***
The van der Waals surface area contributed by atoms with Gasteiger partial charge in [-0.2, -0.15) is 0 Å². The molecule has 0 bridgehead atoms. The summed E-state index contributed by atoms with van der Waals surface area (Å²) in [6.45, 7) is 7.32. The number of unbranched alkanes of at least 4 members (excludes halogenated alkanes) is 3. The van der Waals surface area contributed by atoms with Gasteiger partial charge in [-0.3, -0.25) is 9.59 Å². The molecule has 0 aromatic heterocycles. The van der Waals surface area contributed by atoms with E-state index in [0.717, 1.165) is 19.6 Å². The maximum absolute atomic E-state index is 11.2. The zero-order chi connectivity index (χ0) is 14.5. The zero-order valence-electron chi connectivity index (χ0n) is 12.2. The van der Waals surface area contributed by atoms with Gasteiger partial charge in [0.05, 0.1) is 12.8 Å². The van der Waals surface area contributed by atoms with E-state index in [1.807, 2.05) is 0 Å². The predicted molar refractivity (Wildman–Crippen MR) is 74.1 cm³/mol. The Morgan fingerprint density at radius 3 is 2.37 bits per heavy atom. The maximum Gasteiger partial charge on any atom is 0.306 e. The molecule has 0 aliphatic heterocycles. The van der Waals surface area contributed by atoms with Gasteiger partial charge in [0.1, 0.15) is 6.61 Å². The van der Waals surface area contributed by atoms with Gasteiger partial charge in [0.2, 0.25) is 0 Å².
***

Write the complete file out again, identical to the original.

The van der Waals surface area contributed by atoms with Gasteiger partial charge in [-0.2, -0.15) is 0 Å². The molecule has 0 bridgehead atoms. The summed E-state index contributed by atoms with van der Waals surface area (Å²) in [6.45, 7) is 7.32. The number of unbranched alkanes of at least 4 members (excludes halogenated alkanes) is 3. The van der Waals surface area contributed by atoms with Gasteiger partial charge in [-0.3, -0.25) is 9.59 Å². The molecule has 0 aromatic heterocycles. The van der Waals surface area contributed by atoms with E-state index in [0.717, 1.165) is 19.6 Å². The maximum absolute atomic E-state index is 11.2. The zero-order chi connectivity index (χ0) is 14.5. The zero-order valence-electron chi connectivity index (χ0n) is 12.2. The van der Waals surface area contributed by atoms with Gasteiger partial charge in [0.05, 0.1) is 12.8 Å². The van der Waals surface area contributed by atoms with E-state index in [1.807, 2.05) is 0 Å². The predicted molar refractivity (Wildman–Crippen MR) is 74.1 cm³/mol. The Morgan fingerprint density at radius 3 is 2.37 bits per heavy atom. The maximum Gasteiger partial charge on any atom is 0.306 e. The molecule has 0 aliphatic heterocycles. The van der Waals surface area contributed by atoms with Gasteiger partial charge in [0.1, 0.15) is 6.61 Å². The van der Waals surface area contributed by atoms with Gasteiger partial charge in [0.2, 0.25) is 0 Å².